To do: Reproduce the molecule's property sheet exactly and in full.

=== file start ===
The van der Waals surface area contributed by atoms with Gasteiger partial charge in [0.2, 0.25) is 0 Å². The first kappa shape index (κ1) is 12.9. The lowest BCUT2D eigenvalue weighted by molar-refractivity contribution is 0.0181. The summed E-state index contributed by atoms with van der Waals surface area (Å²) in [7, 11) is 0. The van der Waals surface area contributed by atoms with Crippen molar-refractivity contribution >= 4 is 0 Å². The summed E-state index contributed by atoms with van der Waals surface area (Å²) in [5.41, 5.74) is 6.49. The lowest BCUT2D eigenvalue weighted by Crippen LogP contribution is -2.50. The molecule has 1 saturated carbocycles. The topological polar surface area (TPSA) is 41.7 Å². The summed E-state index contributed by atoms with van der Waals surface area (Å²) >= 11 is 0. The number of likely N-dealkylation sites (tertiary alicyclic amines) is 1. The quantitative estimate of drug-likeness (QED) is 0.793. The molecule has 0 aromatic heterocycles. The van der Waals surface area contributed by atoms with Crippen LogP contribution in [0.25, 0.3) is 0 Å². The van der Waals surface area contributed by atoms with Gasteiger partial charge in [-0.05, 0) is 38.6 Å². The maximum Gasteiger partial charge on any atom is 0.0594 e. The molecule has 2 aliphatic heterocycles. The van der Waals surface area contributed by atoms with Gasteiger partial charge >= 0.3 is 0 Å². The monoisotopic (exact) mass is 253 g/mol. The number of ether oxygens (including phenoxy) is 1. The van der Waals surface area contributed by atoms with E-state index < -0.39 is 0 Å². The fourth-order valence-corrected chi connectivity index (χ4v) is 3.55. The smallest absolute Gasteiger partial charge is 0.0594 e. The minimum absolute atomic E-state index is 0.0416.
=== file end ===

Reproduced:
The van der Waals surface area contributed by atoms with Gasteiger partial charge in [0.2, 0.25) is 0 Å². The first kappa shape index (κ1) is 12.9. The lowest BCUT2D eigenvalue weighted by molar-refractivity contribution is 0.0181. The summed E-state index contributed by atoms with van der Waals surface area (Å²) in [7, 11) is 0. The van der Waals surface area contributed by atoms with Crippen molar-refractivity contribution >= 4 is 0 Å². The summed E-state index contributed by atoms with van der Waals surface area (Å²) in [5.41, 5.74) is 6.49. The lowest BCUT2D eigenvalue weighted by Crippen LogP contribution is -2.50. The molecule has 1 saturated carbocycles. The topological polar surface area (TPSA) is 41.7 Å². The summed E-state index contributed by atoms with van der Waals surface area (Å²) >= 11 is 0. The number of likely N-dealkylation sites (tertiary alicyclic amines) is 1. The quantitative estimate of drug-likeness (QED) is 0.793. The molecule has 0 aromatic heterocycles. The van der Waals surface area contributed by atoms with Crippen LogP contribution in [0.25, 0.3) is 0 Å². The van der Waals surface area contributed by atoms with Gasteiger partial charge in [-0.05, 0) is 38.6 Å². The maximum Gasteiger partial charge on any atom is 0.0594 e. The molecule has 2 aliphatic heterocycles. The van der Waals surface area contributed by atoms with Gasteiger partial charge >= 0.3 is 0 Å². The monoisotopic (exact) mass is 253 g/mol. The number of ether oxygens (including phenoxy) is 1. The van der Waals surface area contributed by atoms with E-state index < -0.39 is 0 Å². The fourth-order valence-corrected chi connectivity index (χ4v) is 3.55. The smallest absolute Gasteiger partial charge is 0.0594 e. The minimum absolute atomic E-state index is 0.0416.